Then, last week, the Darebin mess was resurrected. Seeking Bhathal’s expulsion from the party, the original complainants sought to revive their grievances. On February 2, Bhathal sent her resignation letter to the state council. It read, in part: “I have lost faith in the internal processes of the Party and I am effectively being forced out by an intense campaign of misinformation and bullying, where I face a never-ending cycle of having to respond to unsubstantiated, unparticularised or trivial complaints, many of which relate to the actions of others and have nothing to do with me. Due to the reopening of complaints, I have finally been granted access to some of the complaints and have found them to be completely unparticularised, rambling narrative accounts. There is not one piece of evidence to substantiate them in the 56-page document I have been granted access to.”

Then she engaged a lawyer to deal with what she called defamatory material. “I have written repeatedly to State Council and to Party officials … requesting that the complaints against me are investigated by an external organisation with experience in conducting workplace bullying investigations. I know that such an investigation would clear my name. It has been relayed to me that such an investigation would be too expensive.”

Last year, during the Greens’ annual conference, a move was made to alter the party’s constitution as it pertained to its complaints processes. The constitutional review panel had consulted on the issue for months and was, in part, informed by the long Bhathal saga. The changes would have limited the anonymity of complaints and registering of them collectively and placed some restrictions on historic complaints. In the Victorian Greens, constitutional change requires 75 per cent membership support. The changes narrowly failed.

Bhathal is injured, exhausted and profoundly aggrieved. She partially attributes her marriage breakdown to the stress of the past few years and now finds herself a heretic of a party she has been so closely involved with for almost 20 years.

“I have regret and feel remorse that she feels let down,” Victorian Greens convenor Willisa Hogarth tells me. “Alex is a tremendous member of the community; it’s sad to see her lose faith in the party. But I think people did the best they could with the information they had at the time … Nothing is perfect. We deal with human beings. But our complaints process hasn’t failed that often. It’s nine volunteers. It can be clunky. It can fail when people don’t engage it in good faith. But you can’t get me to say that nine people who are volunteers are doing a bad job. They’re good people who want the movement to be strong – but they’re volunteers.”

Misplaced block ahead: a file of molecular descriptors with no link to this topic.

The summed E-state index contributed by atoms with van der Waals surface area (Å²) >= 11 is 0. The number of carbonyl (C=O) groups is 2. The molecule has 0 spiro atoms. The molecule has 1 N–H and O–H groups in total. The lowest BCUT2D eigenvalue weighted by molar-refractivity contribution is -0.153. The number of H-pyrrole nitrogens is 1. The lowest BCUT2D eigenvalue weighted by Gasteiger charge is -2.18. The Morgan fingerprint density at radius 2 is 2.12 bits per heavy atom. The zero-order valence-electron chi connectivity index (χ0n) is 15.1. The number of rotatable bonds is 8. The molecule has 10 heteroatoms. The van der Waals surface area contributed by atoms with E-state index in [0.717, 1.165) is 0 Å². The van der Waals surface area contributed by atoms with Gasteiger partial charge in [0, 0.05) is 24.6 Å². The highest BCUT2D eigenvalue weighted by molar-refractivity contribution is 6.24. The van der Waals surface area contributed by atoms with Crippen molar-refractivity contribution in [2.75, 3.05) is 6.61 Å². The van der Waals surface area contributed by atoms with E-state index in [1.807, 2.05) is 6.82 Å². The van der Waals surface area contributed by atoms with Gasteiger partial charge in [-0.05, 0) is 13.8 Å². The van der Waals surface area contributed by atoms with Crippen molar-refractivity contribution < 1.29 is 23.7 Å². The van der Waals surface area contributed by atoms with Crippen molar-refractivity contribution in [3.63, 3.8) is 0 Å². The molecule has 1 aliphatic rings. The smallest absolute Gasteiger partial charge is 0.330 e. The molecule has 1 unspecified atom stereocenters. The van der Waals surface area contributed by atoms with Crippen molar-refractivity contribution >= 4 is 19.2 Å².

Senior Greens have admitted to me that their complaints process, as one that preferences consensus, can be unruly and poor at discerning vexatiousness. Also, as a voluntary organisation, its governance systems lack the expertise of professional organisations. “The other thing that makes this possible is a set of procedures that is pretty naive,” one former senior member told me. “It expects people to behave well. Greens rely on a naive view that individual behaviours match the policies or values of the party. [It] leaves open the possibility for processes to be weaponised against people. We’ve seen that in New South Wales and probably here.

“It’s not a process that seeks to get to the heart of the issue. It’s not a thorough, forensic approach. It’s bizarre. It speaks of natural justice but gives you no sense of confidence that that will be achieved. The complaints were political because they were accompanied by threats to go to the media. What I saw wasn’t complaint – it was a campaign.”

Or, as one former Greens member put it, “Years of underhanded fuckery directed at her.”

Richard Di Natale might want to talk about other things but plenty within his own party want to talk about governance reform and haemorrhaging membership. And this goes well beyond the boundaries of Darebin.

This article was first published in the print edition of The Saturday Paper on February 9, 2019 as "Greens and strains".

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Martin McKenzie-Murray is The Saturday Paper’s associate editor.